#### Transcript Present-day high-intensity and high-resolution neutron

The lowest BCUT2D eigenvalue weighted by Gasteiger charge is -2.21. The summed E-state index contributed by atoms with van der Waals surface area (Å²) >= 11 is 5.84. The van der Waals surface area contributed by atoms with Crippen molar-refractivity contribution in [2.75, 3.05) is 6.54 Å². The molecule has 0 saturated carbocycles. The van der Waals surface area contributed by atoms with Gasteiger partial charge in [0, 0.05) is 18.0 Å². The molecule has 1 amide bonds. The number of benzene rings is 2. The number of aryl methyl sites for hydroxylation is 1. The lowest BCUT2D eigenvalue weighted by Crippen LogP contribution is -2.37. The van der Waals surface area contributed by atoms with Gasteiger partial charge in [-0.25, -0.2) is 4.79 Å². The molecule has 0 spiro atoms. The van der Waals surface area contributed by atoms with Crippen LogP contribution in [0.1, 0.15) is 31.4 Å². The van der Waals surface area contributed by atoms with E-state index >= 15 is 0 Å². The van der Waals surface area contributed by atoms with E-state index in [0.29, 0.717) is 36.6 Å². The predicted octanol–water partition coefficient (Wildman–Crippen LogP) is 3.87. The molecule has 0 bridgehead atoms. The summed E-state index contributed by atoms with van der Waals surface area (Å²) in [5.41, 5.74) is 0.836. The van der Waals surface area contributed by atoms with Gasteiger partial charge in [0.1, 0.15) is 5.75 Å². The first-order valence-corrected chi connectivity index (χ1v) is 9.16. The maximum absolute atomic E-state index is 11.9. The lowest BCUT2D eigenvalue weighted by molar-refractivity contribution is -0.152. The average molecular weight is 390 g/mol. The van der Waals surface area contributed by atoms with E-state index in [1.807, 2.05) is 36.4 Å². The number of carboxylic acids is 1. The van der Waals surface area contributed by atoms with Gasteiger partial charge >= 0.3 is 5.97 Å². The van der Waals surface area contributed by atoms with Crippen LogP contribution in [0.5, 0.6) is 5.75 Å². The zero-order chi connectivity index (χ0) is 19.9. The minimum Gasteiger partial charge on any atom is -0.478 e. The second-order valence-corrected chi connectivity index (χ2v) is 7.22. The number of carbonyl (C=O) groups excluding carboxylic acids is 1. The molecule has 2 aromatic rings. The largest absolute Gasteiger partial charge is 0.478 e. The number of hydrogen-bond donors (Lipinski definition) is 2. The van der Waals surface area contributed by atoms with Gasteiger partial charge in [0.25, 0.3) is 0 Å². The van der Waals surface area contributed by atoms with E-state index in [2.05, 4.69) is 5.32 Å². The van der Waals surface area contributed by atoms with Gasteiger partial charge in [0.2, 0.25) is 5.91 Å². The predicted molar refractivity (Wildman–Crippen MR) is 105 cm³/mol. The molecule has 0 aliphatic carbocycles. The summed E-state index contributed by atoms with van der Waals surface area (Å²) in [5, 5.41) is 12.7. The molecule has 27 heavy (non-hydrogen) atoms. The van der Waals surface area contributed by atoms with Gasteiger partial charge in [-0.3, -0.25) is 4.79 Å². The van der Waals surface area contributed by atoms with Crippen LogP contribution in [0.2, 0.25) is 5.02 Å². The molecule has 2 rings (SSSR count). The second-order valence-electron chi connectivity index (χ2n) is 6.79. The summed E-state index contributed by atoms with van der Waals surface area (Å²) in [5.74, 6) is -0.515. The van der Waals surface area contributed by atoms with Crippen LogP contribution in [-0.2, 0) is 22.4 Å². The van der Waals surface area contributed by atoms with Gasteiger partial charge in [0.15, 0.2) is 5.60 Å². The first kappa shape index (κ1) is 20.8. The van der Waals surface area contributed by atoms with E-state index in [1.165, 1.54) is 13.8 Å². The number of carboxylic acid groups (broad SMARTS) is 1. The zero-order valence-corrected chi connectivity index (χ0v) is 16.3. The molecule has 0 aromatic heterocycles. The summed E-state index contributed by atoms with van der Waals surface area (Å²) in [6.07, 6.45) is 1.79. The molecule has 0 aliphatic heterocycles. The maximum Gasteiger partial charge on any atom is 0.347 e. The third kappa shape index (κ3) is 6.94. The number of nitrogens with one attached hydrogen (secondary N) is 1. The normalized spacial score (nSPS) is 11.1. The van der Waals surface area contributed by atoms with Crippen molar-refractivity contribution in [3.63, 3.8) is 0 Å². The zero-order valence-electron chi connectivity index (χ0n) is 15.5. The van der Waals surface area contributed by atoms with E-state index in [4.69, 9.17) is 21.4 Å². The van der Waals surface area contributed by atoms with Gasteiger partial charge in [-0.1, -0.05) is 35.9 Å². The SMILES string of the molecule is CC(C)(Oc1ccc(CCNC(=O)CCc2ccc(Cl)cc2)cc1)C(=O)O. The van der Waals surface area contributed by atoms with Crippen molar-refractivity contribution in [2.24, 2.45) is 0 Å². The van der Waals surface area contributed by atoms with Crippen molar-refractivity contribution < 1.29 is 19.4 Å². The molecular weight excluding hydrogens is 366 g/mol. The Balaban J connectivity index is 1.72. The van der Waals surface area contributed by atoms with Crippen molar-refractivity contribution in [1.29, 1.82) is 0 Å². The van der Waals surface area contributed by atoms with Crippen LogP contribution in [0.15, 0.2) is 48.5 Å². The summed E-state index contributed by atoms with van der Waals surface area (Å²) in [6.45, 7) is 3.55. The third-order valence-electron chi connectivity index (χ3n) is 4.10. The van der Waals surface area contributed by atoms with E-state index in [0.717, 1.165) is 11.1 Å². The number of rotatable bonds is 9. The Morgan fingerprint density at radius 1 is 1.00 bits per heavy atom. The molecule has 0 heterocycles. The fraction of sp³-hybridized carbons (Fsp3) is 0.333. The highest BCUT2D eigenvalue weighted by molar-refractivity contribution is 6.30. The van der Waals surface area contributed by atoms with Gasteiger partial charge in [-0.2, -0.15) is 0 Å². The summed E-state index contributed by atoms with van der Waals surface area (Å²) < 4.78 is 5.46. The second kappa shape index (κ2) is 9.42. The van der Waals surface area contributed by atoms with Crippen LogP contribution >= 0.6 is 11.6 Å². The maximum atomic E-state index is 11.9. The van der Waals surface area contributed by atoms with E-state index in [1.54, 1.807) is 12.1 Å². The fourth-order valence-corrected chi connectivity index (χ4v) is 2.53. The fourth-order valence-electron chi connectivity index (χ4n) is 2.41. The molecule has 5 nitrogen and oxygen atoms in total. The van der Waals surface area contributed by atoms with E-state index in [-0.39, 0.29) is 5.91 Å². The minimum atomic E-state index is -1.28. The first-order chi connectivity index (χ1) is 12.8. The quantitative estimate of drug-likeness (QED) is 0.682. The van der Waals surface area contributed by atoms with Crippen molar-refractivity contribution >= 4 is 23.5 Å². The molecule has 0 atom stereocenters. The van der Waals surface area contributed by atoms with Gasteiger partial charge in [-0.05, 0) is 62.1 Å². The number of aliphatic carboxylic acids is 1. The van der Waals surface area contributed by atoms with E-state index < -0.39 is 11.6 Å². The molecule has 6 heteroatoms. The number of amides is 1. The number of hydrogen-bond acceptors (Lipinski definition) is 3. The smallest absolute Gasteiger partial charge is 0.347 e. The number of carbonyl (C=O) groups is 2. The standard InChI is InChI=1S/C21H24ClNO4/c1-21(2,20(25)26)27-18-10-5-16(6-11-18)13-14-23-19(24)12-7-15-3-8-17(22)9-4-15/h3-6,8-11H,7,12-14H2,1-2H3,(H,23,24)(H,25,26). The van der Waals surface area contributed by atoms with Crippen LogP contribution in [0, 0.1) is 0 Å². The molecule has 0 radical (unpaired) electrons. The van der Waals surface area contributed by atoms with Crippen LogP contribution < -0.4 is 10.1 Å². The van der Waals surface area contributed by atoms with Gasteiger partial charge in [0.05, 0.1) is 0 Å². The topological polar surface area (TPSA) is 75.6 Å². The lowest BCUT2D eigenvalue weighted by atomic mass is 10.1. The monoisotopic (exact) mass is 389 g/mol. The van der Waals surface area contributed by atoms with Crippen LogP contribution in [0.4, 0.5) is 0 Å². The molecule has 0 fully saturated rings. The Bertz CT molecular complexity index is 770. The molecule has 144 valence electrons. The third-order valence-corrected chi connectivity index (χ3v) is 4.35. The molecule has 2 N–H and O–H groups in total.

Present-day high-intensity and high-resolution neutron diffraction and neutron scattering under high pressure (introductory lecture) Anatoly M. Balagurov, Frank Laboratory of Neutron Physics, Dubna, Russia 1. Introduction 2. General questions of neutron scattering 2.1. Neutron elastic scattering as Fourier transformation 2.2. Neutron interactions and modes of experiments 2.3. Neutrons vs. x-Rays & Synchrotron light 3. Neutron spectrometers: new capabilities 3.1. Steady state and pulsed neutron sources 3.2. λ = const vs. “white” beam 4. Neutron scattering under high pressure 4.1. High pressure: cells and range 5. Examples of studies (powder diffraction) 6. Prospects of neutron scattering under high pressure Sapphire anvil high pressure cell for neutron scattering experiments. Рmax ≈ 7 GPa (48 mm, h=164 mm) 1 Neutron scattering for structure and dynamics We want to know where atoms (molecules) are situated and how they interact! Inelastic neutron scattering ↓ Atomic (molecular) dynamics (motion) ↓ Atomic (molecular) interactions Elastic scattering (diffraction) ↓ Atomic (molecular) positions ↓ Structure (shape, configuration) Energy transfer (meV) 12.4 24.8 37.2 49.6 62.0 74.4 86.8 99.2 111.6 124.0 300 Eu 280 Ni(OH)2 Eu 260 Mg(OH)2 240 → GDOS (a.u.) 220 → A1g Eg 200 Eu+Eg 180 Eg A2u 160 140 a 120 Eu 100 60 H O b Eg A1g Eg 80 Ni c Eu Acoustic modes 40 20 A2u 0 100 200 300 400 500 600 700 800 900 1000 -1 Energy transfer (cm ) Crystal structure of Sr3YCo4O10.5 Lattice dynamics of Ni-hydroxide, Ni(OH)2 2 How neutrons interact with matter Scattering Inelastic Atomic and magnetic dynamics, diffuse motion Nuclear Crystal structure at atomic, nano-levels Absorption Elastic Neutron imaging Incoherent Coherent Magnetic Magnetic structure at atomic, nano-levels Elastic and inelastic neutron scattering Momentum transfer Energy transfer (Е0 ≈ 0.025 eV) Always takes place to atom, ΔЕ/Е0 ~ 1, “inelastic” to collective mode, ΔЕ/Е0 ~ 1, “inelastic” to crystal, ΔЕ/Е0 ~ 10-24 (ΔE = 0) “elastic scattering” Ei = Ef |ki| = |kf| 4 Neutron scattering at ILL, Grenoble 3 Axis (4.5) HR - TOF (7) Nuclear Physics (5) Powders – Liquids (3) SAS - Reflectometry (4) Single Crystals (3) Proposals: 59% elastic scattering, 35% inelastic scattering, 6% nuclear physics. 5 Neutron space and time domain S(Q, ω) ~ ∫∫ei(Qr – ωt) G(r, t)drdt (L. van Hove, 1954 г.) Scattering law ↕ Fourier transform Correlation function l ~ 2π/Q, τ ~ 2π/ω For elastic scattering: ΔQ = (10-3 – 50) Å-1 Δl = (0.1 – 6·103) Å Elastic scattering as Fourier transform of a structure Intensity of scattered waves I(q) ~ |f(q)|2 Amplitude of a wave function I(q) ~ ∫ eiqr G(r)dr f(q) ~ ∫ eiqr b(r)dr G(r) ~ ∫ e-iqr I(q)dq b(r) ~ ∫ e-iqr f(q)dq Pair correlation function Scattering-length density G(r) = ∫ b(u) b(u + r) du b(r) / G(r) - object f(q) / I(q) - image Real space Reciprocal space 7 Cross-section: Fourier synthesis of HgBa2CuO4+δ structure Cu 0 ≤ x = y ≤ 1, 0 ≤ z ≤ 0.5 Cu Hg O1 Ba O1 O1 Cu Ba Hg O3 O2 Hg O3 HgBa2CuO4+δ structure: the О3 position is partially filled, n(O3) = δ = 0.12. [010] O3 Difference synthesis. Cross-section: 0 ≤ x ≤ 1, 0 ≤ y ≤ 1, z=0 [100] 8 Diffraction limit b(r) ~ e-iqr f(q)dq 0 Q b(r) ~ e-iqr f(q)dq, Q = qmax 0 lс ≈ 2π/Q ≥ λmin/2 – diffraction limit As a rule: for diffraction for SANS In practice: for interatomic distances for lattice parameters for radius of gyration λmin ≈ 1 Å, i.e. lc ≈ 0.5 Ǻ, Q ≈ 0.5 Å-1, i.e. lc ≈ 20 Ǻ. σ ~ 0.002 Å, σ ~ 0.0001 Å, σ ~ 0.2 Å. Diffraction limit is overcome owing to: - periodicity of a structure, - parametric description of an object. 9 Important peculiarities of thermal neutron interaction with matter 1) b (coherent scattering length) does not depend on (thermal factors) 2) no regularity in b dependence on atomic number light atoms in presence of heavy atoms: H-O, Mn-O, U-H, … neighbours discrimination: O-N, Co-Fe, … ) 3) no regularity in b dependence on nuclear mass (isotope contrasting) bH = 0.37 bFe-56 = 1.01 bD = 0.67 bFe-57 = 0.23 4) b can be < 0 (“zero” matrix without coherent scattering from container) 5) strong magnetic scattering (magnetic structure) 6) small absorption (high penetration) Neutron sources for condensed matter studies I. Continuous neutron sources W = 10 – 100 MW Const in time VVR-M, Russia IR-8, Russia, ILL, France LLB, France BENSC, Germany FRM II, Germany BNC, Hungary NPI, Czechia NIST, USA ORNL, USA … SINQ, Switzerland II. Pulsed neutron sources Short pulse II-a. SPS W = 0.01 – 1 MW Pulsed in time Δt0 ≈ (15 – 100) μs ISIS, UK LANSCE, USA SNS, USA KENS, Japan J-SNS, Japan Long pulse II-b. LPS W = 2 – 5 MW Pulsed in time Δt0 ≈ (300 – 1000) μs IBR-2M, Russia ESS, Europe LANSCE (new) ??? 11 Steady state reactor / Pulsed neutron source I() 1 "White" (Maxwellian) distribution 0.1 max min 0.01 0.001 0 1 2 3 , Å 4 5 6 Monochromatic incident beam: Polychromatic incident beam: λ = const ≈ 1.4 Å, Δλ/λ ≈ 0.01, Source: W = (10 – 100) MW = const, λmin ≤ λ ≤ λmax, Δλ ≈ 5 Ǻ, Source: W = (0.01 – 2) MW, pulsed, Scan over time of flight (TOF), Scan over scattering angle, Wide angle range is needed. Fixed angle geometry – higher pressure is possible. 12 TOF diffractometer at LPS or CNS type source Neutron pulse after fast chopper Δt0 ≈ (20 – 50) μs Fermi chopper with 2 slit packages 21.79 m 22.5 m 23.5 m 29.9 m 6 Disc choppers 49.6 m 73.4 m Δd/d ≈ 0.001 for back scattering Magnet (25 T) EXED instrument at BENSC 13 Neutron diffractometer: the most important parameters for structural studies • Flux at the sample position • Resolution • Solid angle of detector • d-spacing interval • Background level • … 14 Intensity / Counting rate I ≈ Φ0 · S · (Ω/4π) · δ [n/s] Φ0 – integrated neutron flux at a sample S – effective sample cross-section Ω – solid angle of detector system ~ 107 n/cm2/s 1 cm2 → 1 mm2 ~ 1 sr δ – probability of scattering ~ 0.1 → 0.01 I ≈ 105 n/s → 102 n/s D20, ILL: DN-2, IBR-2: GEM, ISIS: Ω ≈ 1 sr Ω ≈ 1 sr Ω ≈ 4 sr It is not so important how many neutrons strike a sample; much more important how many scattered neutrons we can collect. 15 Neutron detectors. New generation. GEM at ISIS, UK DRACULA at ILL, France TOF diffractometer ZnS/6Li detector, Ωdet ≈ 3.86 sr λ = const diffractometer Linear-wire, 3He PSD, Ωdet ≥ 1 sr 16 Resolution of λ=const and TOF powder diffractometers 0.01 TOF_Resolut-3 d/d 0.008 HRPT 0.006 0.004 0.002 HRFD HRPD 0 0 1 2 3 4 5 6 7 8 d, Å HRPT: λ = const diffractometer at SINQ neutron source (SINQ, PSI). Resolution functions of: HRFD (RTOF, IBR-2), HRPD (TOF, ISIS), HRPT (λ = const, SINQ). 17 NAC standard (Na2Al2Ca3F14) on TOF and λ0 diffractometers λ = const diffractometer Time-of-Flight diffractometer nac-6000-2_4 HRFD NAC nac-hrpt-2_4 Intensity Normalized intensity HRPT NAC, =1.886 Å 0.8 1.0 1.2 1.4 1.6 1.8 2.0 2.2 d, Å HRFD (IBR-2): 2θ0 = 152, wavelength range = 1.2 – 7.2 Å. 2.4 0.8 1.0 1.2 1.4 1.6 1.8 2.0 2.2 2.4 d, Å HRPT (SINQ): λ0 = 1.886 Å, range of scattering angles = 10 - 165. 18 High-pressure cells for neutron scattering Piston-cylinder cell Single-crystal anvil cell Pmax = 7 GPa (sapphire) Pmax = 30 GPa (diamond) T = 0.1 – 300 K Vs = 0.5 – 5 mm3 Paris – Edinburgh press Pmax = 1 GPa Pmax = 3 GPa (with support) T = 2 – 300 K Vs = 100 – 500 mm3 Pmax = 10 GPa (WC) Pmax = 30 GPa (diamond) T = 90 – 1000 K Vs = 30 – 100 mm3 Single crystal anvil cells 1200 Интенсивность, усл. ед. Geometry of the diffraction experiment with single crystal anvil cell. kC 10 K 290 K 5 ГПа 2.3 ГПа 800 k2/3 0 ГПа 3 400 4 5 k2/3 6 5 ГПа 0 ГПа 0 1 2 3 4 5 6 d, (Å) Single crystal anvil cells are used at: - DISC, Kurchatov Institute (1983) - DN-12, FLNP, JINR (1994) - G6.1 “Micro”, LLB (1995) - GEM, ISIS (2002) -… DN-12 diffractometer, IBR-2 reactor. Neutron diffraction patterns of La0.33Ca0.67MnO3 at P = 0 and 5 GPa and T = 290 and 10 K (insert). Sample volume is around 2 mm3. Exposure time is 24 h. At high pressure and low temperature a complex AFM state is observed. HP cell at the DN-12 diffractometer, IBR-2 reactor, Dubna Sapphire anvil cell 3He ring detector Close-cycle refrigerator 21 “Kurchatov-LLB” single crystal anvil cells of Igor Goncharenko Neutron Scattering at High Pressures I October 5 – 7, 1994, Dubna, Russia. Igor Goncharenko 02.06.1965 – 04.11.2007 (diving accident in the Red Sea) Compact “Kurchatov-LLB” high-pressure cells for low-temperature neutron diffraction "Igor Goncharenko: a pioneer in high-pressure neutron diffraction“ High Pressure Research (2008) Diffractometer G6.1 MICRO at the LLB (Saclay) GdAs measured at T = 1.4 K and P = 8.5, 30, 43 GPa with G6.1. PRB 64 (2001). Focusing system and Kurchatov – LLB pressure cell on specialized high-pressure G6.1 with sapphire or diamond anvil cells allows neutron diffraction experiments at: pressures as high as 50 GPa, temperatures down to 0.1 K, applied magnetic fields up to 7.5 T. diffractometer G6.1 (LLB, Saclay) I.N. Goncharenko (2004) “Neutron diffraction experiments in diamond and sapphire anvil cells” High Press. Res. 24, 193 “Toroid” or “Paris – Edinburgh” cell HRPT, SINQ: NiO P = 0 – 9.5 GPa T = 300 K λ = 1.5 Ǻ Vs = 100 mm3 t = 4 hours nuclear magnetic Cd Steel Toroid cells are used at: - POLARIS (PEARL), ISIS (1992) - HIPD, LANSCE (1994) - DN-12, FLNP, JINR (2002) - HRPT, SINQ (2005) - ... “Toroid type high-pressure device: history and prospects” L.G. Khvostantsev et al., High Pressure Research (2004) WC BN TiZr Sample Toroid (Paris – Edinburgh) cell with radial collimator at HRPT (SINQ, PSI) Sample Cryostat walls, etc 2θ Radial collimator Detector Mesoscopic phase separation in complex magnetic oxides and giant oxygen isotope effect Charge-localized AFM insulating matrix Metallic state FM-M clusters (La0.25Pr0.75)0.7Ca0.3MnO3 Insulating state Metal – Insulator percolation phase transition (Nd,Tb)0.55Sr0.45MnO3 with 16O and 18O isotopes at HRPT 150 150 PD-O16 FM + AFM 100 AFM 50 40 0 0.45 5.9 GPa FM + AFM 0 0.4 (Nd,Tb)0.55Sr0.45Mn18O Normalized intensity FM TC & TN, K AFM FM + AFM TC & TN, K Re1-xSrxMn18O 100 50 nts-18_1-6 PD-O16 Re1-xSrxMn16O 60 80 100 120 Scattering angle, deg. 0.5 0.4 0.45 x 0.5 x Phase diagram for Re1-xSrxMnO3 NTS-16-18_Vol with 16O and 18O isotopes Vc, Å3 225 220 Cell volume of (Nd,Tb)0.55Sr0.45MnO3 with 16O and 18O isotopes as the function of external pressure 18 16 O O 215 0 1 2 3 4 P, GPa 5 6 7 8 Neutron diffraction patterns of (Nd,Tb)0.55Sr0.45MnO3, measured at P = 0 и 5.9 GPa (T = 290 K) with VX Paris– Edinburgh press at HRPT (SINQ, PSI) with λ = 1.886 Ǻ Pulsed reactors in Frank Lab of Neutron Physics, Dubna 1961 – 1968 IBR-1 (1 – 6 kW) Fuel PuO2 Power: 1969 – 1980 - average IBR-30 (15 kW) - pulsed 2 MW 1500 MW Frequency 1981 – 1983 IBR-2 (100 – 1000 kW) 1984 – 2006 IBR-2 (1500 – 2000 kW) 2007 – 2010 IBR-2 reconstruction 2010 – 2030 IBR-2M (2000 kW) 5 s-1 Pulse width 350 μs Active core and movable reflector Neutron spectrometers on the IBR-2M reactor (JINR, Dubna) Diffraction (6): HRFD, DN-2, SKAT, EPSILON, FSD, DN-6 (30 GPa, 0.1 mm3) SANS (2): YuMO, SANS-C Reflectometry (3): REMUR, REFLEX, GRAINS Inelastic scattering (2): NERA, DIN 13 spectrometers (5 new) 29 DN-6 – diffractometer for micro-samples Chopper Neutron guide Actual state: Sample Ring-shape detectors Resolution: optimal for high-pressure studies Intensity: one of the best in the world Pressure: up to 7 GPa with sapphire anvils Will be: Intensity: 25 times better than now Pressure: 30 - 40 GPa with diamond or mussonite anvils Ring-shape multi-element ZnS(Ag)/6LiF detector 1. Cold source 2. Detector array 3. Neutron guide 30 Neutron powder diffraction. Where are we going on? Proposals for the third generation pulsed neutron sources (1990) Realized: Structure complexity 100 parameters 50 Scattering Law total pattern decomposition yes Speed: reversible t 5 s (2 – 5) s irreversible ts 10 s (0.5 – 10) s ultimate ts 0.005 s 0.003 s d-range: 0.3 dhkl 30 Å 0.2 – 60 Å Small sample size: Vs 1 mm3 0.1 mm3 Highest pressure: 10 GPa >30 GPa Third generation pulsed neutron sources: SNS (USA), J-PARC (Japan), IBR-2M (Russia), ESS (Europe), … 31 Lecture is finished. Any questions? May I ask you? Yes, sure. I did not understand when it would be possible to realize neutron scattering experiments at 1000 GPa. I am sorry, but it is not a question, it is a statement. 32